Black Families in U.S. Have Three Times Less Wealth than Whites

By | March 10, 2013

The wealth gap between white and black families has exploded over the past 25 years, affecting the comfort of black families, the viability of black neighborhoods and the opportunities of successive generations of African-American young people, according to a fascinating new study by Brandeis University’s Institute on Assets and Policies.

Brandeis followed up a 2009 survey of American households—which found that the medial wealth of white families was $113,149 compared with $6,325 for Latino families and $5,677 for black families—by tracing the same set of 1,700 working Americans households over 25 years, from 1984 to 2009. The researchers found over that period, the wealth gap between white and black families nearly tripled, increasing from $85,000 in 1984 to $236,500 in 2009.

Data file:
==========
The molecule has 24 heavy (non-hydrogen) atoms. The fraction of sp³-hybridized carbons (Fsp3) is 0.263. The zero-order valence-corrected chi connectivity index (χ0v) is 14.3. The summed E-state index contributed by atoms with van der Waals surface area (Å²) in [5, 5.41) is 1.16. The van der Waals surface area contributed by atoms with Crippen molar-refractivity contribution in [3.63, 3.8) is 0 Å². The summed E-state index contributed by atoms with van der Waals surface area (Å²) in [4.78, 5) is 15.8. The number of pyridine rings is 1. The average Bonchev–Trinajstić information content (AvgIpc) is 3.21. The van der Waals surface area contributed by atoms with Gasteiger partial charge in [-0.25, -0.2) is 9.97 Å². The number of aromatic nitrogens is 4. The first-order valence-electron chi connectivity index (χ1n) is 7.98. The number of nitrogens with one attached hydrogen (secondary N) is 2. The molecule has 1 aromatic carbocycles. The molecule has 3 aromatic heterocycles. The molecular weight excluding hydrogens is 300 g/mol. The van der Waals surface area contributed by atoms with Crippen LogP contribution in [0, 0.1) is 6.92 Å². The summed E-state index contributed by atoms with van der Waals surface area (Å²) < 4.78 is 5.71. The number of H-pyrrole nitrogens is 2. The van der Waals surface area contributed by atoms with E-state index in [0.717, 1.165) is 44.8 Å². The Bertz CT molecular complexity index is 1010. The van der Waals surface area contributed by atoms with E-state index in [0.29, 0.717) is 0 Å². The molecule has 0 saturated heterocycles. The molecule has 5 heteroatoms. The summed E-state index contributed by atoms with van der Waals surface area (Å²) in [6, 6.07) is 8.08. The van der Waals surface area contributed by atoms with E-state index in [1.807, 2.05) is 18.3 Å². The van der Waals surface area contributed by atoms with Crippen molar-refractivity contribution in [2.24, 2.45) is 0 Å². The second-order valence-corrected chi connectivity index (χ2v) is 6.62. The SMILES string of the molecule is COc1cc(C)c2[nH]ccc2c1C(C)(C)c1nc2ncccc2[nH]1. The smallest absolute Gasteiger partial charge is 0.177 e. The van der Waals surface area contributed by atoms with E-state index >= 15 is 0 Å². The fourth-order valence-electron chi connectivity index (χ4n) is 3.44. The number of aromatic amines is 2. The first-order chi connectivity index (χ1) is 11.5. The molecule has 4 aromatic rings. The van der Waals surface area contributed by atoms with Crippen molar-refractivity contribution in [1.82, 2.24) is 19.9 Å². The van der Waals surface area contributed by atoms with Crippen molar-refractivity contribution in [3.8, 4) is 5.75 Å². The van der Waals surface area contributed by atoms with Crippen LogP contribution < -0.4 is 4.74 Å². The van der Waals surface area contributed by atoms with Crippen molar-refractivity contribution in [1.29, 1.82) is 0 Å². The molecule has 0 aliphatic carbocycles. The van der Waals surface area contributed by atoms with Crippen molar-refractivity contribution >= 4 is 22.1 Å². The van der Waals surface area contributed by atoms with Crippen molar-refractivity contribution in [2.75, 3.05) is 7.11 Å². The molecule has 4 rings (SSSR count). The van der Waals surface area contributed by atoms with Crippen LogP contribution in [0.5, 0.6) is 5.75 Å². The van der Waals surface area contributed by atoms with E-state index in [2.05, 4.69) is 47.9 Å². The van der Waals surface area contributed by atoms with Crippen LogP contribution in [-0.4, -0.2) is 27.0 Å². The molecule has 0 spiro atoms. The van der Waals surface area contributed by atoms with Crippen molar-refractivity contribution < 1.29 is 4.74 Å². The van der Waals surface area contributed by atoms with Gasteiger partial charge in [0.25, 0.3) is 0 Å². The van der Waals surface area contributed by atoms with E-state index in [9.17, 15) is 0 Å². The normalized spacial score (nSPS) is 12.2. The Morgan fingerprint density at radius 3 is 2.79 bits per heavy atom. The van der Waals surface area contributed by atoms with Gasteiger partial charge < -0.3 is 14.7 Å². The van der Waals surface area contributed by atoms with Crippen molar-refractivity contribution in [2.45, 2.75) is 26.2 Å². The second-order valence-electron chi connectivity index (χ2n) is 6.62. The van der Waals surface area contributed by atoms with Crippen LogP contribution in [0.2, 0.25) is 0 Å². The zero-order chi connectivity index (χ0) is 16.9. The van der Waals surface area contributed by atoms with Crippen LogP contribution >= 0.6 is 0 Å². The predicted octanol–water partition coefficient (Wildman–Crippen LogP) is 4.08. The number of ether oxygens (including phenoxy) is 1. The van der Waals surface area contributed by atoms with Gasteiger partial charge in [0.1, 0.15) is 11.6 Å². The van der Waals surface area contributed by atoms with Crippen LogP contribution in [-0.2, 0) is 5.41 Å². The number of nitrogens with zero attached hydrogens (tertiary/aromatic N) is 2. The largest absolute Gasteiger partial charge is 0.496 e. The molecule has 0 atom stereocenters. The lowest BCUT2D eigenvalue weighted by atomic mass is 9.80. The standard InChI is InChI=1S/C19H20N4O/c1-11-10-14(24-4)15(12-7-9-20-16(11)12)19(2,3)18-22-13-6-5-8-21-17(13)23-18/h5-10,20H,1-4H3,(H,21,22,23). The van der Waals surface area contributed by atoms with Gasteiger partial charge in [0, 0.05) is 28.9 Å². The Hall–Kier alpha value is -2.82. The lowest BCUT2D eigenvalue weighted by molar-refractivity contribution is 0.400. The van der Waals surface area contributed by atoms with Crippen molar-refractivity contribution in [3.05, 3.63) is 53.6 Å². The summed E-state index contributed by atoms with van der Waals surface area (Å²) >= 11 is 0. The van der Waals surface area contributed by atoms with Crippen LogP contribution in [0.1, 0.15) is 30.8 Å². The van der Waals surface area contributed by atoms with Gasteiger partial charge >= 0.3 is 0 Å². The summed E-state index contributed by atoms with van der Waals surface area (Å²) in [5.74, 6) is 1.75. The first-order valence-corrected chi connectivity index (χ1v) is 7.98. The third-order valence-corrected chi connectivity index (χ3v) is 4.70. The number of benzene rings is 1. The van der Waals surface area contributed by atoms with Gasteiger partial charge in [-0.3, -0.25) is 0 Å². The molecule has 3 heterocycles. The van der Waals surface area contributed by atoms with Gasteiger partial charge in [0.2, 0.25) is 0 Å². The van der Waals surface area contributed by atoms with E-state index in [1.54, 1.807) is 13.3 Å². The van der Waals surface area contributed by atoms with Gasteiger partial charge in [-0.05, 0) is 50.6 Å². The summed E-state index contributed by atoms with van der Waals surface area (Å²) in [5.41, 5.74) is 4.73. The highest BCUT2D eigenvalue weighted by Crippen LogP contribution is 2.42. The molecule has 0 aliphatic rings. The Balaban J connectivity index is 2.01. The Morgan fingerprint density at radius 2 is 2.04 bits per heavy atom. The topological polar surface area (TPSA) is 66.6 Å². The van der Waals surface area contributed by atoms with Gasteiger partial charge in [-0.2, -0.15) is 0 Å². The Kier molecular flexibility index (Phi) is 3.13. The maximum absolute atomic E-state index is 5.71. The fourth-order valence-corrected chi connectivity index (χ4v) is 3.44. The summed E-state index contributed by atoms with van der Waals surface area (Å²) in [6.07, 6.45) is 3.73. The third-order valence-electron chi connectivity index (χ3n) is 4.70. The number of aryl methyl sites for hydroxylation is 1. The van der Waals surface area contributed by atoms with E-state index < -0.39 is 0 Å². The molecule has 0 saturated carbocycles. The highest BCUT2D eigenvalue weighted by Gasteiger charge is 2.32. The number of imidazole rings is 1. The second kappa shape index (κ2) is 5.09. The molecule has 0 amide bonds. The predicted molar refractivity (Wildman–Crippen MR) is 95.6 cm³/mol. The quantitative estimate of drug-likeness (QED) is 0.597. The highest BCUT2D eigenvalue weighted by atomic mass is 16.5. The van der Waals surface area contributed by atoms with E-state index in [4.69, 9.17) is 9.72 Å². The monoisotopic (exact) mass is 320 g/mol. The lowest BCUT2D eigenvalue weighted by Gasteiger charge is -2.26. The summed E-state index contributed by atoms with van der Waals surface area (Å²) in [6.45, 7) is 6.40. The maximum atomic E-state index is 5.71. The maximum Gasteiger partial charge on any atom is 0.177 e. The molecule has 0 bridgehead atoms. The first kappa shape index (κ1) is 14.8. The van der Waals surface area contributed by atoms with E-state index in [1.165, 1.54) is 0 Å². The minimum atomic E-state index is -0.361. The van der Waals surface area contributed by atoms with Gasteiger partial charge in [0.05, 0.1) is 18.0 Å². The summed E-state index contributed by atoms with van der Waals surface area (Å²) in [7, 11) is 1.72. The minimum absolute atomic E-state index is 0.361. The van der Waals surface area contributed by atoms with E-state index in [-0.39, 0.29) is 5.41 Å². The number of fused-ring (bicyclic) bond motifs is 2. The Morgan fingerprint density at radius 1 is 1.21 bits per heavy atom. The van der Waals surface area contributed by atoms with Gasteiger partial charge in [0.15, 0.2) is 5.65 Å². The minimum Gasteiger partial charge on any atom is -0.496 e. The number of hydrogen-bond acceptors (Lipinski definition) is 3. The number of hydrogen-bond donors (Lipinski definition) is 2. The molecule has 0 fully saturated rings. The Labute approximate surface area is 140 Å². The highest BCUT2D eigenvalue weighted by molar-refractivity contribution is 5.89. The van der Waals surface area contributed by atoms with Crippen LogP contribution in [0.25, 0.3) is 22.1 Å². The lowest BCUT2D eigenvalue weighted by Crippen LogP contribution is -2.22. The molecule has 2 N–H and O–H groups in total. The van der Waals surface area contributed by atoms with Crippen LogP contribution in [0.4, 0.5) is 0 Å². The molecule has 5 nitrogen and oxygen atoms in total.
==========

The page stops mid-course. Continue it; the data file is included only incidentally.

For each dollar in income increase during these years, white wealth grew $5.19 while black wealth growth amounted to 69 cents.

Perhaps the most fascinating aspect of the survey was the revelation of that the wealth gap is created by entrenched institutional factors connected to race and racism. The researchers found equal achievements, such as income gains, yield unequal wealth rewards for whites and African-Americans. (Atlanta Black Star)

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